Excerpted from Chapter 3, “From the Flying V to the Jazzmaster” from the new book, Electric Guitars: Design and Invention (Backbeat Books), this post gives a brief history of the invention of the humbucking pickup. Read More.
Excerpted from The Bass Book, here’s a brief history of the Fender Precision bass – an instrument that revolutionized modern rock ‘n roll. Read More.
Excerpted from The Gibson 335 Guitar Book, take a glimpse into Eric Clapton’s heralded Gibson 335 hollowbody that was first featured with Cream and went on to garner $847,000 at auction in 2004. Read More.
So many iconic guitarists have made their mark on music history using a Flying V, and a host of others who have made significant use of the guitar, either on record or live. Untold numbers have dabbled with this legendary guitar model, and there are a host of non-Gibson Flying V users who deserve inclusion in the list. Read more.
Each of the basic effects pedals we covered in Part 1 is still made today, by a variety of manufacturers. That’s one of the things that makes the pedal world so fascinating. New takes on classic effects come out continuously, each offering some sort of variation or wrinkle that can help you further refine your own special sound. Read more.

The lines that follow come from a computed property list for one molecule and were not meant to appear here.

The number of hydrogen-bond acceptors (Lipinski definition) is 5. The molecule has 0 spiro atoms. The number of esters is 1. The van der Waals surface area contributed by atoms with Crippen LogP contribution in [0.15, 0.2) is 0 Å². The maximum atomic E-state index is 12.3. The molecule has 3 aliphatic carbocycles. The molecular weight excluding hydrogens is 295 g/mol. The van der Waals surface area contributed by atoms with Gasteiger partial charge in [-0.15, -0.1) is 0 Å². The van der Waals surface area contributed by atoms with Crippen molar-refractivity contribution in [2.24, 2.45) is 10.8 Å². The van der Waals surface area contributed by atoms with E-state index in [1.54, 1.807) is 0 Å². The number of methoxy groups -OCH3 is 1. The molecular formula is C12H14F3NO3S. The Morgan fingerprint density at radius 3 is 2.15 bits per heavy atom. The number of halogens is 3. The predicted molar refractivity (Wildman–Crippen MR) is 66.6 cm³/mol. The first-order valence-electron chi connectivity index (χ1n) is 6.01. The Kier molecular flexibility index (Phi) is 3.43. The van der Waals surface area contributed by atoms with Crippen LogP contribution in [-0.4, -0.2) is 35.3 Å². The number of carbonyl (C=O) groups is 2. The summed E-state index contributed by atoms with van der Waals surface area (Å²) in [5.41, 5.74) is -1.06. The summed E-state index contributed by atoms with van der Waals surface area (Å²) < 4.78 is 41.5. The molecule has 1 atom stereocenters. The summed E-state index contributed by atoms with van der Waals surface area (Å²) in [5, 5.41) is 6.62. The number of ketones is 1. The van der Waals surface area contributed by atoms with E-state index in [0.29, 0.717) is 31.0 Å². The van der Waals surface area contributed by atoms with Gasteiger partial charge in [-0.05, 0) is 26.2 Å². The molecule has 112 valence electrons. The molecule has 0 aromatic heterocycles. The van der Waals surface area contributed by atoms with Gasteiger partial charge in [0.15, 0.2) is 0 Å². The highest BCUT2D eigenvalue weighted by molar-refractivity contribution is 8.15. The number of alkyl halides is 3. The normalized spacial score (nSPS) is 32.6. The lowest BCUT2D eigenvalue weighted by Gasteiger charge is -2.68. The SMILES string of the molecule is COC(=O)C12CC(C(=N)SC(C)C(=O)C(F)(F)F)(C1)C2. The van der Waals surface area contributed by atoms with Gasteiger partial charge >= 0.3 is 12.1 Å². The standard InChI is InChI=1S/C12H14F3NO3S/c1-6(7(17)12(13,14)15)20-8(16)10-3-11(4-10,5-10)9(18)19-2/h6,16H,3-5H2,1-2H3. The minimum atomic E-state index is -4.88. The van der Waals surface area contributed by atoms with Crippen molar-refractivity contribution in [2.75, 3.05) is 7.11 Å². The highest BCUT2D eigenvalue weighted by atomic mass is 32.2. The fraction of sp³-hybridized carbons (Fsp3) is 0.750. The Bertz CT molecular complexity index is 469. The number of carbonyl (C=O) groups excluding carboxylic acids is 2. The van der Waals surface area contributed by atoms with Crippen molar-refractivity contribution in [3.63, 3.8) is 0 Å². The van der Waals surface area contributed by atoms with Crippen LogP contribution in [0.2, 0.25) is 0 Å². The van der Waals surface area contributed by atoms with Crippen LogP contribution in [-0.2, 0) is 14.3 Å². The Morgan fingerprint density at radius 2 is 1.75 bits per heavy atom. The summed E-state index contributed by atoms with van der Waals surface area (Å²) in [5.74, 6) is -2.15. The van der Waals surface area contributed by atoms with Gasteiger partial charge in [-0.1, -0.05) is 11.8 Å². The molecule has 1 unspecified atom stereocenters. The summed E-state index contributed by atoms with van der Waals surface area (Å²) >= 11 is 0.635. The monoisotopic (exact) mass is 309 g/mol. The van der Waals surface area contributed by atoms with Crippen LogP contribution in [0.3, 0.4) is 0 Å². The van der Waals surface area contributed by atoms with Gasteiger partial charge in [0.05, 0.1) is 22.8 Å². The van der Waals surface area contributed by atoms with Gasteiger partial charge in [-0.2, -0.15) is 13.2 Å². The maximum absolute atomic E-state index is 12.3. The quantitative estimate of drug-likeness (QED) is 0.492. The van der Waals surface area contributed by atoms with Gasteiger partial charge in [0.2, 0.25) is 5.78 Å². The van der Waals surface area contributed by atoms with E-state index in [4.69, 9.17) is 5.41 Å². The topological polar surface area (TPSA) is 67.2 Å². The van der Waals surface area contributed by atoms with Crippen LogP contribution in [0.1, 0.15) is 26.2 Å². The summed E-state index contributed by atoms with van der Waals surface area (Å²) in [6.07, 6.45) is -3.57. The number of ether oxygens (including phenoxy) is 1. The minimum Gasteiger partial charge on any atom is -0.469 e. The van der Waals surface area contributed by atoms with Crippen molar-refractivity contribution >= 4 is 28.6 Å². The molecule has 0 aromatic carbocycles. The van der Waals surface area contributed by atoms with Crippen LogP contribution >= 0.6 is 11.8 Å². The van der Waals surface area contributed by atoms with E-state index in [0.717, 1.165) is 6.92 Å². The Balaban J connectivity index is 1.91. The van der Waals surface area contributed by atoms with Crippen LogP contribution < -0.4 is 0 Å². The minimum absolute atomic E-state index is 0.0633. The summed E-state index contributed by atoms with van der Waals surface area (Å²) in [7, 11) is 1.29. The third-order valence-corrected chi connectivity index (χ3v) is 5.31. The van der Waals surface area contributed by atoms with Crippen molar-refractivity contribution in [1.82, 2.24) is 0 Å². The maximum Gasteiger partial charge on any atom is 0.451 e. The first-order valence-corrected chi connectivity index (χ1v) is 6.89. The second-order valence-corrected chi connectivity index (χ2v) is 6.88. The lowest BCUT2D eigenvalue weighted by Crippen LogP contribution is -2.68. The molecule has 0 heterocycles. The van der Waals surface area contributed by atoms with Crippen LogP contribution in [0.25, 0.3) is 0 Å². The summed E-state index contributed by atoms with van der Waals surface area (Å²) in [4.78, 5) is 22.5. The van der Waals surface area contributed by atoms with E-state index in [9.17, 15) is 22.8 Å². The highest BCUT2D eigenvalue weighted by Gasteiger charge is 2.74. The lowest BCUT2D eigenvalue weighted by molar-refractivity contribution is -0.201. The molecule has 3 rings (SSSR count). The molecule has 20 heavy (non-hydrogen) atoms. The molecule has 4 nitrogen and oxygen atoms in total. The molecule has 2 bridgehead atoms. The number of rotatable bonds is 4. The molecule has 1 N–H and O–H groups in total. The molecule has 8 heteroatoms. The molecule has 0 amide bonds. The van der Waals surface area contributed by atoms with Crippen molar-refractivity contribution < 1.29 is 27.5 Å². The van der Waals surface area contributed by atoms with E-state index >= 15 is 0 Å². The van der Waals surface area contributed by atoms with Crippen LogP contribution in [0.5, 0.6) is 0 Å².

In part one, we rewind some of the history of these interesting devices, including links to product pages and demos of effects pedals in action. In part two, we identify some of the current stomp boxes and multi effects units that can help you create signature sounds. Read more.
The Modernistic trio of the Flying V, the Moderne, and the Explorer were first designed in 1957 with the concept of bringing futuristic design elements to the Gibson electric guitar line. Borrowing ideas from other modern designs of the era, Gibson created some of the more exotic production guitars of its day. Read more.
Take for instance the Kalamazoo line of student instruments from Gibson. Manufactured in the 1960s, the KG-1 (single pickup) and KG-2 (dual pickup) solid body guitars first featured a Fender Mustang style body and then morphed to an SG-style body. They featured a Fender style headstock, rosewood fretboard, and maple neck, with all the tuners on one side. They were built using regular Gibson components as a budget line instrument to hook young players on the Gibson style and sound. Nearly 24,000 of the KG-1 and -2 were manufactured, so they are not so rare as to be impossible to find. Read more.